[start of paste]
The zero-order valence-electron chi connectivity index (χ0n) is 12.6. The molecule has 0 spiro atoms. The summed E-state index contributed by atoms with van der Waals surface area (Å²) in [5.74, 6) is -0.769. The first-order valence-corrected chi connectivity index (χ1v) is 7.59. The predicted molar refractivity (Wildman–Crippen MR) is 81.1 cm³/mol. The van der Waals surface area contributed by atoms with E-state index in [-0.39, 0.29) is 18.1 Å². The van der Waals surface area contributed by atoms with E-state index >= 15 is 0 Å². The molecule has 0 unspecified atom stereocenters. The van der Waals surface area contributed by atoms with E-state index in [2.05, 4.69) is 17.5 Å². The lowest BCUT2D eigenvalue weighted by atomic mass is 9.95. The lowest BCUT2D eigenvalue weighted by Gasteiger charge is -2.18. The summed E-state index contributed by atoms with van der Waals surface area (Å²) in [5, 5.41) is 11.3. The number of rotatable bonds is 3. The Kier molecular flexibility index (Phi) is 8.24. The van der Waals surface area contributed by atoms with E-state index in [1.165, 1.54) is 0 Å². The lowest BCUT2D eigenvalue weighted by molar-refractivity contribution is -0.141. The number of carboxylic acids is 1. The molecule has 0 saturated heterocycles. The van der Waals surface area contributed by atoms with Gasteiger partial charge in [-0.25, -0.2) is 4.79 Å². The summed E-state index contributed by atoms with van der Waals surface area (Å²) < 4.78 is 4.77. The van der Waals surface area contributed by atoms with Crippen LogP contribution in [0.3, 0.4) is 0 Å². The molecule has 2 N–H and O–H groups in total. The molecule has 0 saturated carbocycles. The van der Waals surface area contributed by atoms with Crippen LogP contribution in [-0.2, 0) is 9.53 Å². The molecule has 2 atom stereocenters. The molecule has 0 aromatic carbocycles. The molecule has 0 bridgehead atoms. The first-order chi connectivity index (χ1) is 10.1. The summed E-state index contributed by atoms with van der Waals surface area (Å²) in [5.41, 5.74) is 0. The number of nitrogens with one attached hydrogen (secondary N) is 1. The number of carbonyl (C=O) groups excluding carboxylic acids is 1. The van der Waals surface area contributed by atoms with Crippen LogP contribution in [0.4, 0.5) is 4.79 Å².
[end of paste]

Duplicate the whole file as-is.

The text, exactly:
The zero-order valence-electron chi connectivity index (χ0n) is 12.6. The molecule has 0 spiro atoms. The summed E-state index contributed by atoms with van der Waals surface area (Å²) in [5.74, 6) is -0.769. The first-order valence-corrected chi connectivity index (χ1v) is 7.59. The predicted molar refractivity (Wildman–Crippen MR) is 81.1 cm³/mol. The van der Waals surface area contributed by atoms with E-state index in [-0.39, 0.29) is 18.1 Å². The van der Waals surface area contributed by atoms with E-state index >= 15 is 0 Å². The molecule has 0 unspecified atom stereocenters. The van der Waals surface area contributed by atoms with E-state index in [2.05, 4.69) is 17.5 Å². The lowest BCUT2D eigenvalue weighted by atomic mass is 9.95. The lowest BCUT2D eigenvalue weighted by Gasteiger charge is -2.18. The summed E-state index contributed by atoms with van der Waals surface area (Å²) in [5, 5.41) is 11.3. The number of rotatable bonds is 3. The Kier molecular flexibility index (Phi) is 8.24. The van der Waals surface area contributed by atoms with E-state index in [1.165, 1.54) is 0 Å². The lowest BCUT2D eigenvalue weighted by molar-refractivity contribution is -0.141. The number of carboxylic acids is 1. The molecule has 0 saturated heterocycles. The van der Waals surface area contributed by atoms with Gasteiger partial charge in [-0.25, -0.2) is 4.79 Å². The summed E-state index contributed by atoms with van der Waals surface area (Å²) < 4.78 is 4.77. The van der Waals surface area contributed by atoms with Crippen LogP contribution in [0.3, 0.4) is 0 Å². The molecule has 2 N–H and O–H groups in total. The molecule has 0 saturated carbocycles. The van der Waals surface area contributed by atoms with Crippen LogP contribution in [-0.2, 0) is 9.53 Å². The molecule has 2 atom stereocenters. The molecule has 0 aromatic carbocycles. The molecule has 0 bridgehead atoms. The first-order chi connectivity index (χ1) is 10.1. The summed E-state index contributed by atoms with van der Waals surface area (Å²) in [5.41, 5.74) is 0. The number of nitrogens with one attached hydrogen (secondary N) is 1. The number of carbonyl (C=O) groups excluding carboxylic acids is 1. The van der Waals surface area contributed by atoms with Crippen LogP contribution in [0.4, 0.5) is 4.79 Å².